This has been another summer when I haven’t planned a lot of racing as I had been training for the Victoria Marathon. After making the decision to not marathon on the other side of the country, I started planning a race schedule with events closer to home. The Summer 5K was at the top of my list; it was a new running event, and it was close to home. Knowing that it was sponsored by Mercedes Benz and organized by vrPro, it was bound to be a good event.
On Sunday morning, my teen son who has been playing around with photography for the past few weeks, offered to come with me. “I’m leaving early,” I warned him. But the idea of practising action shots was calling him. Just before 8:00, we pulled into the Mercedes Benz parking lot and, while I went to pick up my race kit, he caught a few more z’s. The start was at 10:00 and it was already hot and sunny.
The volunteers from Mercedes Benz and Kelly Arnott of vrPRO were busy getting set up. Registration was open, men were setting up the barbecue for the after-race, the Pearl Izumi van with its tent had just pulled in…and the bathrooms were ready – inside the building! In fact, the bathroom facilities were one of the most exciting parts of the race: private stalls with doors with locks that actually worked, sinks with running water, paper towels, and mirrors. It was the first time that I have had access to such a luxurious bathroom at a race.
Feeling anxious, I headed out about 15 minutes earlier than planned to warm up and was I ever glad I did! When I registered for the race, I thought “Burlington – flat. This should be a nice, easy course.” The terrain seemed flat on the course video too. But when I started to warm up, I realized how wrong I was. As soon as I turned out of the parking lot, I faced a very slight incline, which became a bit steeper as I approached the 1K mark. As I continued to run, I saw the course plateau a bit and breathed a sigh of relief, only to get to the top and – you guessed it – saw the road climb again. I turned around to head back to the start to warm up and get my head into the game, realizing that I would have to carefully pace the first half of the race so that my legs wouldn’t fry at the end.
And that’s exactly what I did. I checked my watch at 1K and my timing was exactly where I wanted it to be: 4:20. The next 1500 metres were basically uphill and I knew there were a lot of women ahead of me. “Keep it like this,” I told myself. “You have 4 kilometres left to catch them in.” It took 5 minutes to run the next kilometre (uphill), during which I picked my targets to pass, one by one. Each time, I listened for their breathing to figure out how much space was behind me and how much more of a gap I needed to open. There was one more in sight and she would not let me pass her. When I moved right, she moved right; if I ran left, she ran left. So much for a friendly local race. I threw in a surge and fought to work my way around her and had the upper hand (or foot) at the halfway point. Now, there were no women in sight – but I knew there were still 6 or 7 ahead, judging by a volunteer’s counting – and I faced the part of the course I had been dreading more: the downhill.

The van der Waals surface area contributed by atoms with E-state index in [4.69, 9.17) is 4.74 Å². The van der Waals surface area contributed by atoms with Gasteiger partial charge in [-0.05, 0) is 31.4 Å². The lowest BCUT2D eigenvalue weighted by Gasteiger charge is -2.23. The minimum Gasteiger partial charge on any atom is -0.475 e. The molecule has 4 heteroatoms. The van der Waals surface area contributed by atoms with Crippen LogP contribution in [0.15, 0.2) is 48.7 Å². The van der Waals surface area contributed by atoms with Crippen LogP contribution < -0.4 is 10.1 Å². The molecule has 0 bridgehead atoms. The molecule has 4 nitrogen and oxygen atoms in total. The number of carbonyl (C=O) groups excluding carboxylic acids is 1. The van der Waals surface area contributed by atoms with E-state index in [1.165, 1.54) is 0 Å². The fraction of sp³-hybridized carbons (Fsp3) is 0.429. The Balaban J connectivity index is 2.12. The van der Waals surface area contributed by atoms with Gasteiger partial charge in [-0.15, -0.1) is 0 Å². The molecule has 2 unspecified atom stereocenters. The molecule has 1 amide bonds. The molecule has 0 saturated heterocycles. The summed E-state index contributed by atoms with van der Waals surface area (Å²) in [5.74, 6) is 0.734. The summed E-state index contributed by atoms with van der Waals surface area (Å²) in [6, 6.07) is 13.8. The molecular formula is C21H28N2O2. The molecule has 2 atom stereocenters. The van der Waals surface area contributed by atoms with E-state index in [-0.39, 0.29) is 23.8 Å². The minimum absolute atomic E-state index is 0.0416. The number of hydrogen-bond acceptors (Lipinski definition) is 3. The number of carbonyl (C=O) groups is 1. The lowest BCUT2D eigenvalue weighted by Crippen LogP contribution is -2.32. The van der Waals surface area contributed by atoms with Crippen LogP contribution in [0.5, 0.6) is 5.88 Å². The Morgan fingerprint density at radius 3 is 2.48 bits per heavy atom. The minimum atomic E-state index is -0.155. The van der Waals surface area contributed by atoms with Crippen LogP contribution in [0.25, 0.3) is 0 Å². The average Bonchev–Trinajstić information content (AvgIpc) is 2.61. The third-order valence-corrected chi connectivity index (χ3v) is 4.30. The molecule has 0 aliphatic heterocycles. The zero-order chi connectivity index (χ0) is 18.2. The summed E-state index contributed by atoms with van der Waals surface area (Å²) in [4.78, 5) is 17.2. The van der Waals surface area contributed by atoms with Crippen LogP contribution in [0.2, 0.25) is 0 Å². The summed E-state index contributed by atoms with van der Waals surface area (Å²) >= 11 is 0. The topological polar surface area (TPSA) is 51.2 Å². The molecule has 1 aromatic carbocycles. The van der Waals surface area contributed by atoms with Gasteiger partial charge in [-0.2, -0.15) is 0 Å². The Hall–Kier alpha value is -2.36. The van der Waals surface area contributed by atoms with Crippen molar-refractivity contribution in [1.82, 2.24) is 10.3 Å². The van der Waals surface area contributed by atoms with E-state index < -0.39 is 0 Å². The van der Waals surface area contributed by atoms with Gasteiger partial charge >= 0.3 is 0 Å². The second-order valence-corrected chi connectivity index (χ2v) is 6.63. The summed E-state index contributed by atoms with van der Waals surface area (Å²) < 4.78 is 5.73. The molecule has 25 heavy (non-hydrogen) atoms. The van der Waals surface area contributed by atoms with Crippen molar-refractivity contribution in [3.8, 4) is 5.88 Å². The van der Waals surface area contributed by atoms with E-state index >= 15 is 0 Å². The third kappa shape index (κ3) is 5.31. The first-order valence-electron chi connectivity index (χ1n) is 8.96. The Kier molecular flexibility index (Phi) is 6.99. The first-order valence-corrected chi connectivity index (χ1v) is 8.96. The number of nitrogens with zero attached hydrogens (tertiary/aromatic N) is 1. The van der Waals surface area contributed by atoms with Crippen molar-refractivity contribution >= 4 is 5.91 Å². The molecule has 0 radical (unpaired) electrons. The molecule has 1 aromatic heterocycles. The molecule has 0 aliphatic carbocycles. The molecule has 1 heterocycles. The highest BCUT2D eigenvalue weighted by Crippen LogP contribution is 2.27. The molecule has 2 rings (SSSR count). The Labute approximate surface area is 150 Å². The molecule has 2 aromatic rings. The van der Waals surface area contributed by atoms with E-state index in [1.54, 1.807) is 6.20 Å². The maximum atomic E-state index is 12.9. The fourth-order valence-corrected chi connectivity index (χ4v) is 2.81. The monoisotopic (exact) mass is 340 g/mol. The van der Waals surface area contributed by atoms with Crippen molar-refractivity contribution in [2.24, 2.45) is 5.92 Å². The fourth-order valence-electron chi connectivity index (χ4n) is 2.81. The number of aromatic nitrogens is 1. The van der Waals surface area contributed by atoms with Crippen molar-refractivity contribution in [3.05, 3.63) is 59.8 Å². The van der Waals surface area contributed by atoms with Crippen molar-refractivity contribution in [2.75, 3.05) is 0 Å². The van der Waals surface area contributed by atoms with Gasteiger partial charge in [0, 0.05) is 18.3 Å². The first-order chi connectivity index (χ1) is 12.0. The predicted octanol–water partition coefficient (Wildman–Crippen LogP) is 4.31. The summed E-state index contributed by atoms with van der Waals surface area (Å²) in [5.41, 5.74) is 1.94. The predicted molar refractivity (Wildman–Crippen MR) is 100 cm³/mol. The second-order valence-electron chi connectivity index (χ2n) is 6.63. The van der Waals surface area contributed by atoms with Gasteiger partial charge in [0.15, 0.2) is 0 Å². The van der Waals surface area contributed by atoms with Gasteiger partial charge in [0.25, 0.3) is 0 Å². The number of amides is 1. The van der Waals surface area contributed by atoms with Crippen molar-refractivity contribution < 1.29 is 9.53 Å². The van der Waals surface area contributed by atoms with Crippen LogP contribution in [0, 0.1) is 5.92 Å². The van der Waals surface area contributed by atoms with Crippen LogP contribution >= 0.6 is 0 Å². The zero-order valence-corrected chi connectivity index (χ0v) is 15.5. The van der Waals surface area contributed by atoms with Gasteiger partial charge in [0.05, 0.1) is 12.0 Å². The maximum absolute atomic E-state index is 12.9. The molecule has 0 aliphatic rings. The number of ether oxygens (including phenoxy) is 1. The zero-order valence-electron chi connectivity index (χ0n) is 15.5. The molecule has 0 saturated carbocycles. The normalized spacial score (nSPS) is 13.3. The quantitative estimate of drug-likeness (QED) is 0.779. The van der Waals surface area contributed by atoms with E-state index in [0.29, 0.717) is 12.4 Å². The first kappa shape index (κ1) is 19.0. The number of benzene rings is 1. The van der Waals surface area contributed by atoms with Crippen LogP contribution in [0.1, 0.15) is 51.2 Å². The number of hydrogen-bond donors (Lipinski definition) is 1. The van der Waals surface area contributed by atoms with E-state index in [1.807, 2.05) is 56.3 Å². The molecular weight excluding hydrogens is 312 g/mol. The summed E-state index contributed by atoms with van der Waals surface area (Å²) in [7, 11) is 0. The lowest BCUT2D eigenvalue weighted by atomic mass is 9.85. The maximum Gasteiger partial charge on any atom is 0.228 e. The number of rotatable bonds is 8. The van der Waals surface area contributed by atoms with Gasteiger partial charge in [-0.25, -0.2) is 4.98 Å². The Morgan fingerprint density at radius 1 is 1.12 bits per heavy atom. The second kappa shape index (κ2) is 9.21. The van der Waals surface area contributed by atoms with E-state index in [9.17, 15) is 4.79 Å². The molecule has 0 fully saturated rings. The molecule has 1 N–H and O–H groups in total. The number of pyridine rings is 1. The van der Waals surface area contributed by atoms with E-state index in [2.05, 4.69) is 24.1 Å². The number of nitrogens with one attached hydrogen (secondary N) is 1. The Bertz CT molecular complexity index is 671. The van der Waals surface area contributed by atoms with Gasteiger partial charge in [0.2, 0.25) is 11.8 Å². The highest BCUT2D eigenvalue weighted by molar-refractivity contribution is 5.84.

I hate running downhill. In a race situation, it ends up being a real quad-buster for me, and I have avoided races like the Sporting Life 10K just because of the fast decline. Here, all I needed to do was (1) keep my pace and (2) stay ahead of the women behind me. It wasn’t long before I realized that keeping my pace was not enough as I could hear panting behind me; I was certain that it was the lady who kept cutting me off.
Sure enough, it was and it wasn’t long before we were running neck and neck, each of us trying to pull ahead of the other. Holding my pace was not going to happen; I had to pick it up. “Stay with her, Cynthia. Fight it.” We turned and the finish line was in sight. Now we were on a relatively flatter surface but into the highway wind and with about 700 metres to go, I pulled ahead. Silence. I felt the awkward stillness of her feet stopping behind. “Keep pushing. You can’t be sure that was her.” I stretched out my legs a little bit more, ensuring that I opened the gap a little more and hoped to catch two more gals who suddenly came into sight. Both were slowly down and if there were a little more real estate, I probably could have caught them, but I ended up finishing seconds behind.
Was I happy with my time? Not at all. I finished in 22:39, which is slow for me. However, the conditions were similar to the Beamsville Bench 5K that I raced last year and times were comparable. I also finished in the top 10 (whoever was counting missed a few) and first in my age group, which earned me a pair of Pearl Izumi shoes. Hooray for new shoes!
The reality, though, is I wasn’t training for this race. It was a C-race; I just threw myself into it to see what I could do: race with my head, pick up the pace when I needed to, run tough. My time wasn’t stellar but I can live with it, and it has given me some time goals to focus on while I keep chasing my dreams.